Deciding on more Severe Punishments for Sex Offenders and Child Abusers

Certainly, anyone who is guilty of a crime should be punished for it. In particular, those who abuse, sexually or otherwise, innocent children are the lowest of the low and I do not have much sympathy for them. But before we castrate sexual predators and/or lock them away from the light of day forever, there are several important considerations that should be taken into account.

1. Are we certain that only the guilty are being punished? Our system of justice is not perfect. In recent years, advances in DNA evidence has demonstrated in case after case that innocent men and women have been “punished” for crimes that they did not commit. When deciding on more stringent punishment, we need to be as sure as we can be that the guilty are the ones being punished. New scientific techniques for collecting and analyzing evidence certainly help in that regard. We need to find other ways of determining or insuring that guilt is determined.

2. Should the punishment fit the crime? As someone who worked in the criminal justice system for many years, I can tell you that there is a big difference between an innocent, ten-year old victim of sexual abuse and a sexually active, consenting fifteen year-old. In both situations, the accused could be found guilty of first degree felony sexual assault. Should the accused in both cases be punished the same way? Our current system of punishment attempts to take into account the nature and severity of the crime (i. e., the age of the victim, the kind of force used, if any, etc.) and the past record of the accused. In increasing the severity of punishment for sexual predators, we should continue to consider these kinds of factors.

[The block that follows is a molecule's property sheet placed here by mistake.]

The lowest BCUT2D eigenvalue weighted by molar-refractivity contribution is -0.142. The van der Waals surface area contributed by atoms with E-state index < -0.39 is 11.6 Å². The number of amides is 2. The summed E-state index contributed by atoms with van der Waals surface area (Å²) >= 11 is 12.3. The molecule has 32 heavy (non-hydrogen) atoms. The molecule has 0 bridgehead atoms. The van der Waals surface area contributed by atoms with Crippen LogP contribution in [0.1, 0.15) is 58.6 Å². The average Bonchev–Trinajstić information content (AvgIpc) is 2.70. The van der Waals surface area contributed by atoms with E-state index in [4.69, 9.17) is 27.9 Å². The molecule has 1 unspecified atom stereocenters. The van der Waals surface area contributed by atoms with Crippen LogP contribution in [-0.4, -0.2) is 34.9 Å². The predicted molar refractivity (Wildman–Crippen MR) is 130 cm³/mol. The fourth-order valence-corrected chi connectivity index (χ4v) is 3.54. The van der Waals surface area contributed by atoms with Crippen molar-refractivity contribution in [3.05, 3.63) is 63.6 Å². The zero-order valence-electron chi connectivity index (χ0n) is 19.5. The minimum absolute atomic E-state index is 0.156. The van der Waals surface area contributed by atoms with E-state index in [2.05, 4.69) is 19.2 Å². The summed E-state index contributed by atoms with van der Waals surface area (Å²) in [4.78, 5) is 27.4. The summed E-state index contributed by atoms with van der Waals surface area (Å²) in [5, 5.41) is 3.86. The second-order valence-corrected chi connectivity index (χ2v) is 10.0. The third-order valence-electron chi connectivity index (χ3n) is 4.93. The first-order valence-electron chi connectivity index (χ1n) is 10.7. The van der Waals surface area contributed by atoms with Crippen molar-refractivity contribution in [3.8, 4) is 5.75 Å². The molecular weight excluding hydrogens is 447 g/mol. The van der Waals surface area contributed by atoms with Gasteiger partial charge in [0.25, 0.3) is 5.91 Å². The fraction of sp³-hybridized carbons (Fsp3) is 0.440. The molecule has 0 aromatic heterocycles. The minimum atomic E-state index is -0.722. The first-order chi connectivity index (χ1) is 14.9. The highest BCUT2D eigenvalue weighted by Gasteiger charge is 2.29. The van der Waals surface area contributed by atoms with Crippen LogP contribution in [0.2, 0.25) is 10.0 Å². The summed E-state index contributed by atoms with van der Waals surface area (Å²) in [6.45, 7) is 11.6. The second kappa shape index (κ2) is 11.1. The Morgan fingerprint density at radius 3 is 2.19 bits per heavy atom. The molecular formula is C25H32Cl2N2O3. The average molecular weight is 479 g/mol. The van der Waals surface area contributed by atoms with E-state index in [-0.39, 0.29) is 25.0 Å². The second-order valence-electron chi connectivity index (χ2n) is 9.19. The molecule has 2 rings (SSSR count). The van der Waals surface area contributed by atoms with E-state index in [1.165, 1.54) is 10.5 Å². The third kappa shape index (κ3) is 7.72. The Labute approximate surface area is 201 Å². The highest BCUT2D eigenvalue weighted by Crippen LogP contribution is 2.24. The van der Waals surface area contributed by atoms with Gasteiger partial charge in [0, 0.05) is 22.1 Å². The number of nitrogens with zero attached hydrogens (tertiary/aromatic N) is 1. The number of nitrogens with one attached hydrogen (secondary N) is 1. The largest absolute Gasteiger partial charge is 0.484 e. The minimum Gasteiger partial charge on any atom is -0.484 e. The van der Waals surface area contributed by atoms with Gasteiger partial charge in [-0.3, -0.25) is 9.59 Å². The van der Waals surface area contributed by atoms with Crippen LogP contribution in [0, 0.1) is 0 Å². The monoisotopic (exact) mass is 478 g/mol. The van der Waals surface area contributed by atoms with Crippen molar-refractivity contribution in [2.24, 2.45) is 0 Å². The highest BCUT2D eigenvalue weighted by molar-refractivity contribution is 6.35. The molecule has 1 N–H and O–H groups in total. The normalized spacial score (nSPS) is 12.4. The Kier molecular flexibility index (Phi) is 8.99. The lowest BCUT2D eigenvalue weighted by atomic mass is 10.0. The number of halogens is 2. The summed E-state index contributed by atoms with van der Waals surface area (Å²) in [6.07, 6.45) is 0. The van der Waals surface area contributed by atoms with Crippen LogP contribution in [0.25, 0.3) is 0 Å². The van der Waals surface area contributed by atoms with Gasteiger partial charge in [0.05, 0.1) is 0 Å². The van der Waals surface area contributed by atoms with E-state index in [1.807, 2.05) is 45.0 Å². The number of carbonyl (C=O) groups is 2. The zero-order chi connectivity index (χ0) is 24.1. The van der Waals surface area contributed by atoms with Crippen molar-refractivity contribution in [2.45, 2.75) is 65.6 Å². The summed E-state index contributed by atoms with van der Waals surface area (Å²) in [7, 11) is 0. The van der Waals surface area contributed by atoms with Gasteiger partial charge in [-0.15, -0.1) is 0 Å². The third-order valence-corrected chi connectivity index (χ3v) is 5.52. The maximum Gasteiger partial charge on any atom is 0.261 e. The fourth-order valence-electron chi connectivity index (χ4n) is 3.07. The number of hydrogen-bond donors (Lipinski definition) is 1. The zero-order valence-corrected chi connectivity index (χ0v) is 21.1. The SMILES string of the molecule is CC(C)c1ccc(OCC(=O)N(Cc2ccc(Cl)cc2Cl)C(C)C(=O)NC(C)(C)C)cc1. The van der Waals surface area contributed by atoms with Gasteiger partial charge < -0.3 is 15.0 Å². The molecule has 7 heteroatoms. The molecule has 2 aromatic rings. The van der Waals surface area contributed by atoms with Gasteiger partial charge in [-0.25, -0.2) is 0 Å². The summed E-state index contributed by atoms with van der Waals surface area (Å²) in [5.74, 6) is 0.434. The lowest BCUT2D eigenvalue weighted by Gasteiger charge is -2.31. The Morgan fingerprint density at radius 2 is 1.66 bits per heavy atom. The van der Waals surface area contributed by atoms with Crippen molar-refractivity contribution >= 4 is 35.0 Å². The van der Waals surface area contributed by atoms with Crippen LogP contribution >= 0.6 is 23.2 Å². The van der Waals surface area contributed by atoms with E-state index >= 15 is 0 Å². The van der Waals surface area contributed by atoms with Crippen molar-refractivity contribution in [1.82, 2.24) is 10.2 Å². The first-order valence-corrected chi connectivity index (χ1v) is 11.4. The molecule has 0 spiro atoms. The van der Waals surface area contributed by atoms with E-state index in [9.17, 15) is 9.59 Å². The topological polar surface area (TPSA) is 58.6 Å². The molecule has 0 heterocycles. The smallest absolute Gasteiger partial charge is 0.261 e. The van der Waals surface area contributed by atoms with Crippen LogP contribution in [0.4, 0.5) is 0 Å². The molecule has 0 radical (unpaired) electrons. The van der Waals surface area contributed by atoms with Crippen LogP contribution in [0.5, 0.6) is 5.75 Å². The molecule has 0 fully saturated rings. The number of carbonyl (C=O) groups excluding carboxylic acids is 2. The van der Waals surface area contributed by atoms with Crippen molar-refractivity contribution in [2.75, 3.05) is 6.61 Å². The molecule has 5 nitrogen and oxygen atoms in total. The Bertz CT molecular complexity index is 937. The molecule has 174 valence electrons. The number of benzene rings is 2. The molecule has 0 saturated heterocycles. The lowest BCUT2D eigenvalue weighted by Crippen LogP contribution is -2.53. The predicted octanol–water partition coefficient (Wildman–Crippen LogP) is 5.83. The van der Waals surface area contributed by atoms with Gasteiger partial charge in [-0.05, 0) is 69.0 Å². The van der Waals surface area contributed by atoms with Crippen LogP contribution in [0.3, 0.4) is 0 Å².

3. What is the purpose behind increasing the severity of the punishment? Traditional factors behind devising penalties for criminal infractions include treatment and rehabilitation as well as punishment. In making the punishment more severe, do we really want to jettison the other stated purposes? Or do we want just an eye for an eye and a tooth for a tooth?

There are no easy answers to any of these questions. But any discussion on increasing the severity of the punishment for sexual predators should include these issues, as well as many more.